iOS 9 is an incremental update to iOS 8 which focuses on improving performance and stablizing the user experience rather than revamping the user interface. A week after iOS 9 was released, Apple started rolling out two swift mini-updates, iOS 9.0.1 and iOS 9.0.2, in order to fix bugs and issues that users had been having with the new OS. We’ve done a bug summary for iOS 9 already so if you’re having bug issues, you can check that out to see if there’s any way you cani mprove your iOS 9 user experience. This time around, we’ll be taking a look at all the features that Apple seemingly forgot to include in iOS 9, and did so without thinking too much.
iOS 9 features a lot of new tools and functions, but Apple still didn’t implement a few things that should have been a given for any mobile operating system, some a long time ago even. Apple haters have always had a point when saying that Android is ahead of iOS when it comes to features, and that is still evident with iOS 9 and the iPhone 6S family of devices. A few of the issues that iOS 9 has are minor and have workarounds, but the fact that the company did not give enough attention to them, even though they’re small features proves that iOS 9 still has a long way to go before it’s perfect.
One of the most annoying missing iOS 9 features is the lack of customization when it comes to the home screen. One outrageous missing feature is icon placement. Unless your entire home screen is filled with icons and apps, you cannot move and arrange your icons according to your preferences, and that’s a big no-no for any user interface on any smart device. The choice of a static home screen can be explained away by Apple’s desire to make iOS 9 easy to use, but such a minor feature should have been part of the system anyway. Users like to have their home screens looking like their own, regardless of what software they’re using. Many fans of the company see the constant ignoring of such a menial, small request as an affront to sensible users and sensible requests on the part of Apple, and I agree. Moving icons around on your own home screen is not such a big deal and the next iOS 9 update, most likely iOS 9.1 (coming in a few weeks, apparently) should add the functionality, otherwise opinions of iOS 9 will remain below average – at least from a customization standpoint.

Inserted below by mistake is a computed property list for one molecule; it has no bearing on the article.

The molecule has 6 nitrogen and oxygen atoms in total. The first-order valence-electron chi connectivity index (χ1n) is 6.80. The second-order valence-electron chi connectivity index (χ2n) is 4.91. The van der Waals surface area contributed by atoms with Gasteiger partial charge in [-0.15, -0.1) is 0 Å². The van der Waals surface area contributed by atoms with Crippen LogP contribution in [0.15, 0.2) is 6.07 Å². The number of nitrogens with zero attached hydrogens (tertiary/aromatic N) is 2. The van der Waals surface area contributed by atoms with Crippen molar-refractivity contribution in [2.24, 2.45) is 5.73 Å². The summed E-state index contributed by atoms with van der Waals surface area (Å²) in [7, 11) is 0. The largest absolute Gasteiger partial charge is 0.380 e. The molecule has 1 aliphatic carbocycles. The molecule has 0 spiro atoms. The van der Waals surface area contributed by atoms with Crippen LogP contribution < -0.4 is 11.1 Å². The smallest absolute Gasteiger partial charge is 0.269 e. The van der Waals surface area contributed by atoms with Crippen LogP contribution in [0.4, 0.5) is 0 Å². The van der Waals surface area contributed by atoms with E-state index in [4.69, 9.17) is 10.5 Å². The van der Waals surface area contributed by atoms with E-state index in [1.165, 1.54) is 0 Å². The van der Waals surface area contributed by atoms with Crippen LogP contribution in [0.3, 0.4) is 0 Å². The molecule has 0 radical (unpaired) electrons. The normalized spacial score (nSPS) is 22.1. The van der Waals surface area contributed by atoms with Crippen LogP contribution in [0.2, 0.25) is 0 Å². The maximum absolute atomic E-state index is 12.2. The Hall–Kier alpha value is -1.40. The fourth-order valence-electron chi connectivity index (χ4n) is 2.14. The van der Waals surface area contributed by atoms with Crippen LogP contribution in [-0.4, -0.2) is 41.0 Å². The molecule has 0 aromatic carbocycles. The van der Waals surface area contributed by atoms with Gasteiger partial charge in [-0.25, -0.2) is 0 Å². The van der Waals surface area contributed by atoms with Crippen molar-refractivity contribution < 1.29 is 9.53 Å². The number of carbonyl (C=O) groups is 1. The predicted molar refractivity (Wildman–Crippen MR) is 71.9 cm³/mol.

Still within the UI aspect of iOS 9, we can find yet another omission: changing wallpapers. While Android users can easily change their wallpapers with a few taps, iOS 9 users are going to have to dedicate quite a few minutes to choosing a new wallpaper. That’s because Apple still hasn’t come up with a way to simplify customizing the home screen, like Google did. Instead of long-pressing the screen and going into wallpaper settings like on Android, iOS 9 users have to go to Settings, then General, then Wallpapers and then go through a few additional menus until they can change their wallpaper. This process is tedious, cumbersome, and overall – a hassle. Apple should change that swiftly if it wants people not to hate on iOS 9.
Another surprisingly counter-productive “feature” in iOS 9 is switching between video recording modes. The new iPhone 6S and iPhone 6S Plus finally have support for 4K recording, which is tremendous news for all iPhone fans. While handsets like the LG G3 had 4K recording almost two years ago, the iPhone family had been left behind when it comes to video recording features. By adding in 4K recording to the iPhone 6S camera, Apple stepped up the game. It also took a step backward, though, seeing as switching between 1080p recording and 4K recording is nearly impossible. Ok, it’s not impossible, but it’s cumbersome as hell and there’s no reason why it should be this way.